Much has been written about effective teams. But some people get confused as to what a team really is, let alone how to make it effective. As this Forbes article by Jeff Boss points out, titled "What You Don't Know About Teams May Be Hurting You", teams and groups are not the same thing.
In a true team, the people are joined in a mutual endeavor and will share the same fate. If someone doesn't do their part, the whole team can fail in the mission.
In contrast, with a group, the individuals can succeed or fail on their own merit without impacting the others in their group. In fact, with some groups, there's built-in competition, with individual incentives for those who achieve certain goals.
A department full of salespeople or business analysts, for example, is a group. Each person is likely working on something that bears no impact on the others in the slightest. However, one of the business analysts could also be serving on a project team.
Boss rightly points out that, for teams to be effective, there should be team-based (not individual) incentives, a team decision-making process, and shared goals. He also suggests building connection through better conversations. My dear friend and fellow author Judith E. Glaser wrote an excellent book on this topic alone, Conversational Intelligence, which I highly recommend. Stay tuned for a post with more on what Glaser calls C-IQ (Conversational IQ).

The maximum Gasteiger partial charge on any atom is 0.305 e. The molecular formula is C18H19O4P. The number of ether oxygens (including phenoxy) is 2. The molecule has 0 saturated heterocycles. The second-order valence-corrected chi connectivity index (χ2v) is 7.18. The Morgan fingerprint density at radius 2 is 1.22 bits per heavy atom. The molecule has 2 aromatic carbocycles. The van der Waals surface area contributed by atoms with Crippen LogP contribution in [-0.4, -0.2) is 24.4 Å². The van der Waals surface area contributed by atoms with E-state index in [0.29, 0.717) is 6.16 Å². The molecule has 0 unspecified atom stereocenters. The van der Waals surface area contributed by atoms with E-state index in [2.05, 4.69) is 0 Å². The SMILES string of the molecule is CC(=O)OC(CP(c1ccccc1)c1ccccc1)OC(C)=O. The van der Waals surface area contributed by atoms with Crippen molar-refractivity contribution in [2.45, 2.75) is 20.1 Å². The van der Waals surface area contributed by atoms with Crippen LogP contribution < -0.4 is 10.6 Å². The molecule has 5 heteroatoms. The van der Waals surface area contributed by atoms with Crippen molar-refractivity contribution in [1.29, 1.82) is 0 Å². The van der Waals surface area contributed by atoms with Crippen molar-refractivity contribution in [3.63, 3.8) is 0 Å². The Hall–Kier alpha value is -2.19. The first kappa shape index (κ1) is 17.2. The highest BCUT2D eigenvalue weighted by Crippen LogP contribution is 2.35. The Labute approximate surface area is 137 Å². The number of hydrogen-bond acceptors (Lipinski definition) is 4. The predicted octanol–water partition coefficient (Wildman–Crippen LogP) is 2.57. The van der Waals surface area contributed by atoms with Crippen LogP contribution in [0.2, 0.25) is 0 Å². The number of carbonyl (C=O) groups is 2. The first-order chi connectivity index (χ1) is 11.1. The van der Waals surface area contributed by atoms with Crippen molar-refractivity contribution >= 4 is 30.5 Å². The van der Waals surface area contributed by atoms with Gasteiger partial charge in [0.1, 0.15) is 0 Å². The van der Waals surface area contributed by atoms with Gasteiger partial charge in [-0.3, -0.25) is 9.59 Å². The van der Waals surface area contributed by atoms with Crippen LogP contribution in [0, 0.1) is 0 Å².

(Note: I was a founding member of Glaser's Creating WE Institute, an organization dedicated to helping organizations progress from a group of "I"s to a sense of "We," through research rooted in the crossroads of leadership and neuroscience.)
In addition to team-based goals and incentives, team decision processes, and better conversations, I would cite complementary skills as a key component of effective teams as well. Think Star Trek's Enterprise crew, with Captain Kirk's boldness synergizing perfectly with Mr. Spock's logic. Or any other great team (fictional and otherwise), for that matter.
Noted author Patricia Fripp cites complementary talents as well in her article "A Team is More Than a Group of People". (Side note: Fripp's brother Robert is the founder and lead guitarist for one of my favorite bands, King Crimson).
What DOESN'T work is sending everyone to a single teambuilding workshop and expecting all the lessons to magically turn them into an elite team. However, soft skills training does help. So does making transformational changes toward a better team culture. Having the right mix of people doesn't hurt either.
As Robert Redford said, "Problems can become opportunities when the right people come together."
Jerry Manas is the bestselling author of The Resource Management and Capacity Planning Handbook, Napoleon on Project Management, and more. At PDWare, Jerry helps clients improve strategy execution through tools and processes that align people and work with organizational priorities. Connect with Jerry on Twitter and LinkedIn